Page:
What Does It Mean To “Work” In Pop?

Work. Werk. Werq. Wurque. Trabajar. Lavaro. Travail. 工作.


Pop stars love to give us peasants an anthem to make us feel good about the grind. From Dolly Parton’s “9 to 5” to Britney Spears’ “Work Bitch,” there’s something comforting in the knowledge that maybe, just maybe, pop stars are just like us. Working for the man with little to no reward. Doing mindless tasks that don’t fulfill one’s soul just to get by and make one’s life better. Except pop stars are not like us. They are inhuman. Haven’t you heard? Kesha knows this all too well… I digress.

It’s only February and 2016 has already spawned TWO anthems dedicated to productivity… on the dance floor and in the bedroom, that is.

First up is Rihanna’s incoherent, yet catching as f*ck, lead single, simply titled “Work.” The bop sees our bad girl RiRi going back to island roots, and she brings “dont say they’re fucking dating” Drake with her. After the mess that was the Anti rollout, “Work” was a real disappointment at first listen. It was as if “work” was the last thing Rihanna wanted to do, both the song and actual activity. A few weeks later, I can’t get the f*cking song out of my head. AKA, SMASH!


Meanwhile, Fifth Harmony has been hard at work on their sophomore album, which was just announced this past week (7/27 out May 20th…¯\_(ツ)_/¯). The ladies just dropped their new song titled, “Work From Home.” I was like, GREAT! It’s the timely, and #sorelatable follow-up to Bruno Mars’ “The Lazy Song.” Nope. It’s more of a “let’s play hooky and say we’re working from home so that we can have ‘sex for breakfast’ and follow it up with an ‘afternoon delight'” type of song. Fair. Even with the lack of a ‘fifth harmony,’ the song is a bop. It is with that song that it has also become clear who the two girls the label has branded as the stars of the group are (*cough* Camila *cough* Normani *cough*). Their transformations from Disney princesses to Lolita jailbait are complete.

The irony of the use of the word “work” in pop music is not lost on me, especially in 2016. Rihanna’s “lazy” vocal performance on “Work” is intentional and speaks to her Bajan roots. As intentional as it may be, it feels like a song that she was not happy to be singing, considering the rest of Anti is a stark contrast. Fifth Harmony poses a different question. “Work From Home” is a smash, but is lazy not in the vocal performances themselves, it’s also rooted in the sloppy vocal production. The tuning is almost unlistenable, being present at the beginning, middle, and end of every word, distorting the personality of each girls’ voice (Poor Dinah Jane). Jury’s out on who’s going to be the Zayn of the group, shading the brand once they inevitably go their separate ways. My bet is on Lauren. 

This is the “cash cow” mentality that is present in pop music today. Rather than taking the time to produce quality vocals, from very capable singers, execs are accepting one or two vocal takes with a “we’ll fix it later” attitude. Case in point, Adele’s smash, “Hello,” suffered a similar fate, distorting the singer’s famous pipes (compare to the second single “When We Were Young”… ¯\_(ツ)_/¯). Just turn on the radio and you’ll hear a gaggle of underperformed and overproduced pop. That’s not to say that these songs aren’t good. They happen to be good songs. If more time and effort was invested in them, they’d be great! From my vantage point, this seems to be one of the ways the music industry cuts corners to save money on the production of a major release. This is just a piece of a much larger conversation… More on this later.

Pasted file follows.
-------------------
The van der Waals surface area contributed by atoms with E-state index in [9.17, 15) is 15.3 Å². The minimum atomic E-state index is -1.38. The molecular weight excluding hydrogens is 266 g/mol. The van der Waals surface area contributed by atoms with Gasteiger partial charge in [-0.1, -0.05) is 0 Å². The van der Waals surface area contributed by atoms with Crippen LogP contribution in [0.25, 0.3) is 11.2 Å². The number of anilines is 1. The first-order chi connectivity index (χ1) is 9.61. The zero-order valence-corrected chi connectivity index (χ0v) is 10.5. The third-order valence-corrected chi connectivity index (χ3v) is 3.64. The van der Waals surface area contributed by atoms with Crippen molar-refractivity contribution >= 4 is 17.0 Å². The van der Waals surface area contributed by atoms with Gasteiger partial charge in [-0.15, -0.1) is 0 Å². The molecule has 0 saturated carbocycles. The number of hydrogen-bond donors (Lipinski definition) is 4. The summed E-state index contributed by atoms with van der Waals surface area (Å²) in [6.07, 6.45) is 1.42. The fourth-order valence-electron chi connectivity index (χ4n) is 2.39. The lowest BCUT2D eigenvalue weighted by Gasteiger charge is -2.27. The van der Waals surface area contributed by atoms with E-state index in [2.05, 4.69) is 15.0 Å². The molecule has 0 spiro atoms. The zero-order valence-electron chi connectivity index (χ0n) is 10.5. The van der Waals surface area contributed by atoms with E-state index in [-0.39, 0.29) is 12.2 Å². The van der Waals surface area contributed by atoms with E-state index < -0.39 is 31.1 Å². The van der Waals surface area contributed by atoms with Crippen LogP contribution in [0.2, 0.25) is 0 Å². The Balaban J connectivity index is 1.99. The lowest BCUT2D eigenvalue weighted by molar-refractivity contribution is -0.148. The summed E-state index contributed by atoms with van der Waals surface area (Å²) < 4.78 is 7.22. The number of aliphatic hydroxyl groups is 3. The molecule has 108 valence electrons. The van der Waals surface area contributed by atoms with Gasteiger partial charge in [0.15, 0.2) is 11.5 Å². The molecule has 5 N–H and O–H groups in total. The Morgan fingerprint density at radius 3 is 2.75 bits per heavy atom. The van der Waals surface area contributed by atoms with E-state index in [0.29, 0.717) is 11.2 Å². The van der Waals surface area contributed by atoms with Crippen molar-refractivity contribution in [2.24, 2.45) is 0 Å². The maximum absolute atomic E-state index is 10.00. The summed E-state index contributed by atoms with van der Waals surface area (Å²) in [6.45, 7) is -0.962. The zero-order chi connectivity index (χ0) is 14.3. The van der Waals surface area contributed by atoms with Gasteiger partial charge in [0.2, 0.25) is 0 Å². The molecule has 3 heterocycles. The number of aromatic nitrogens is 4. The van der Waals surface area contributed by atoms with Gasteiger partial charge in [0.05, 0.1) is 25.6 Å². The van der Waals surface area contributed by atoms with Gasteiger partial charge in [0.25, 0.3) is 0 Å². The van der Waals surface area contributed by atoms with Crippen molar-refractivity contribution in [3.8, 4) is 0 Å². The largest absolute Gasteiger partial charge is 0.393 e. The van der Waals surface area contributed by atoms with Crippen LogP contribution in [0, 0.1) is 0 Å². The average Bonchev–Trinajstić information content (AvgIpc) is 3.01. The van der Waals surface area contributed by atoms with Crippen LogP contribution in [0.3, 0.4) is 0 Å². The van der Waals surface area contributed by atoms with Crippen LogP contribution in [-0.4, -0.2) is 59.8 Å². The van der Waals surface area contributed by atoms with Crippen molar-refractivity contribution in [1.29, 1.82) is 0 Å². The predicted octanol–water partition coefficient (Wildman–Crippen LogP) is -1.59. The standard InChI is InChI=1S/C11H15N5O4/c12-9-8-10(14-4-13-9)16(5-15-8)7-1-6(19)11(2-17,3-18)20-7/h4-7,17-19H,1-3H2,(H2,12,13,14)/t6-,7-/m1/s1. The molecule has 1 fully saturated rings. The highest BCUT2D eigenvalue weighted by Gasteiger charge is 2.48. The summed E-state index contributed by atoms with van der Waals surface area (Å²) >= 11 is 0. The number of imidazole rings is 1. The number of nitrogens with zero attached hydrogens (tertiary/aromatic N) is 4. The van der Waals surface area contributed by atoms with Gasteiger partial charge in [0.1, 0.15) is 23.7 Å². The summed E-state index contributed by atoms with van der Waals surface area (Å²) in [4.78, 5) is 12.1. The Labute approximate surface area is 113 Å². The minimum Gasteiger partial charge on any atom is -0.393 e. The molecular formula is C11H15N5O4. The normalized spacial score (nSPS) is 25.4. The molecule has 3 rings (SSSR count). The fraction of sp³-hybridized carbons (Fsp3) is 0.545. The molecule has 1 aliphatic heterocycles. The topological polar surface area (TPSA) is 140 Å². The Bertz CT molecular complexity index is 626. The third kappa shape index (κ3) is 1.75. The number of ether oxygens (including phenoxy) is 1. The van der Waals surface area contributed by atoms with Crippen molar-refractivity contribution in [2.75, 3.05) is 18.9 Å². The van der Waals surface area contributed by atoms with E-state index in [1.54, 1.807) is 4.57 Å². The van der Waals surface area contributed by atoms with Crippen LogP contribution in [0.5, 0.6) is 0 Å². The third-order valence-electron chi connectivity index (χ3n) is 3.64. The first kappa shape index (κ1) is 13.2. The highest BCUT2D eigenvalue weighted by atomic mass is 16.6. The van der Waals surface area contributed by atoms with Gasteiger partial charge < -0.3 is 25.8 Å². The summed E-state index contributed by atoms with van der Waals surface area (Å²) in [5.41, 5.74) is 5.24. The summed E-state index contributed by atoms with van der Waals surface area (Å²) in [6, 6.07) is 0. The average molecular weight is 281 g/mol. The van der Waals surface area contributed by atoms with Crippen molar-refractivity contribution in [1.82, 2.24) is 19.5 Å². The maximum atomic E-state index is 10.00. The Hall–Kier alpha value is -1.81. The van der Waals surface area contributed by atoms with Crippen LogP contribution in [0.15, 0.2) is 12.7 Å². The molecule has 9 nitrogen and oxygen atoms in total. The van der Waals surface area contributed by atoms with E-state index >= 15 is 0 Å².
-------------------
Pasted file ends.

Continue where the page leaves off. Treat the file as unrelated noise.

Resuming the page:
We all remember the mess that was Britney Jean? Producer William Orbit gave a peek inside this creativity-stifling trend after he received backlash over the infamous glitch in “Alien.” Orbit said via Twitter (post has since been deleted), “If yr familiar my workings over the years, u’ll know I’m usually in a position to intercept rogue glitches before they land,” along with some cryptic tweets presumably shading the album’s executive producer, Will.I.Am. Orbit also was on the defense over Madonna fans’ criticism on the production on 2012’s MDNA. He cited “deadlines” and “schedule conflicts” for the seemingly rushed production. This all paints a larger picture at how the industry is trying to recover its losses from the era of illegal downloading. Streaming services seem to be playing a large part in the stabilizing of the industry while also the starting a new conversation (that’s another post). Emphasis has been put on how much money can be made from the product as opposed to the quality of the product itself. It’s the same as making something with a cheaper, but unsustainable material as opposed to something more expensive, but durable. My question is do we, as pop music lovers, have to settle for a half-assed song from our faves? Have we been so spoiled with the immediacy of “free” music that we’re willing to listen to anything that makes us sashay, vogue, and twerk, because it’s there? Even if it lacks artistic and professional integrity? These are questions I hope to answer and have a dialogue with you about. What is it we really value in music? Often times I find people on my social media feeds talking about the Billboard Charts. We seemed conditioned to value the chart position as opposed to the art itself. 

Maybe some of these pop stars ARE just like us. Singing songs, making videos, and promoting an image for the man just to “get through it” all to eventually be able to do something with their lives that give them a sense of meaning. Either way, they betta work bitch.



Leave a comment below and share your thoughts! In the mean time check out my Work Playlist on Spotify!


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